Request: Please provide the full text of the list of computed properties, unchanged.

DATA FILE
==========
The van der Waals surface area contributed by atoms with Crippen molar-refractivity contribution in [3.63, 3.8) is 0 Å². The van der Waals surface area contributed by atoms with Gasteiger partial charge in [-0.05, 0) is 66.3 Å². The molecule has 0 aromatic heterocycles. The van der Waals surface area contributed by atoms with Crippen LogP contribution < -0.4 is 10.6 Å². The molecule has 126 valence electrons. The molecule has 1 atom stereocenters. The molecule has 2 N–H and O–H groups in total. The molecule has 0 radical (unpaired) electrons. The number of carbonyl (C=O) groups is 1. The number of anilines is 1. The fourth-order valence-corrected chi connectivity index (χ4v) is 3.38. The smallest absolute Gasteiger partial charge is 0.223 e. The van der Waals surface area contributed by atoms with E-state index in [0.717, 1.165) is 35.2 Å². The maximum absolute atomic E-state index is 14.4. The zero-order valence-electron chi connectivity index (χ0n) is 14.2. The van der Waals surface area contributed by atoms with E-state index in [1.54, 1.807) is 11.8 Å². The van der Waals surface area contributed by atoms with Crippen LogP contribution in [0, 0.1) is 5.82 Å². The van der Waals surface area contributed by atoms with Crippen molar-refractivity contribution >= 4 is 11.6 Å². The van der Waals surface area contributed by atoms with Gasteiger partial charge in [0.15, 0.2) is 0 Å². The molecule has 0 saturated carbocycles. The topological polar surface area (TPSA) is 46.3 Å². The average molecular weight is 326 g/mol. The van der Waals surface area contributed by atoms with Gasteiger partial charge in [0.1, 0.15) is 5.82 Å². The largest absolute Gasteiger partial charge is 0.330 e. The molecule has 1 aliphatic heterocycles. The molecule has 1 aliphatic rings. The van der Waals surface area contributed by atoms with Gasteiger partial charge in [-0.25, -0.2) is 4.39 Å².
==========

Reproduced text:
The van der Waals surface area contributed by atoms with Crippen molar-refractivity contribution in [3.63, 3.8) is 0 Å². The van der Waals surface area contributed by atoms with Gasteiger partial charge in [-0.05, 0) is 66.3 Å². The molecule has 0 aromatic heterocycles. The van der Waals surface area contributed by atoms with Crippen LogP contribution < -0.4 is 10.6 Å². The molecule has 126 valence electrons. The molecule has 1 atom stereocenters. The molecule has 2 N–H and O–H groups in total. The molecule has 0 radical (unpaired) electrons. The number of carbonyl (C=O) groups is 1. The number of anilines is 1. The fourth-order valence-corrected chi connectivity index (χ4v) is 3.38. The smallest absolute Gasteiger partial charge is 0.223 e. The van der Waals surface area contributed by atoms with E-state index in [0.717, 1.165) is 35.2 Å². The maximum absolute atomic E-state index is 14.4. The zero-order valence-electron chi connectivity index (χ0n) is 14.2. The van der Waals surface area contributed by atoms with E-state index in [1.54, 1.807) is 11.8 Å². The van der Waals surface area contributed by atoms with Crippen LogP contribution in [0, 0.1) is 5.82 Å². The van der Waals surface area contributed by atoms with Crippen molar-refractivity contribution >= 4 is 11.6 Å². The van der Waals surface area contributed by atoms with Gasteiger partial charge in [0.15, 0.2) is 0 Å². The molecule has 0 saturated carbocycles. The topological polar surface area (TPSA) is 46.3 Å². The average molecular weight is 326 g/mol. The van der Waals surface area contributed by atoms with Gasteiger partial charge in [0.1, 0.15) is 5.82 Å². The largest absolute Gasteiger partial charge is 0.330 e. The molecule has 1 aliphatic heterocycles. The molecule has 1 aliphatic rings. The van der Waals surface area contributed by atoms with Gasteiger partial charge in [-0.25, -0.2) is 4.39 Å².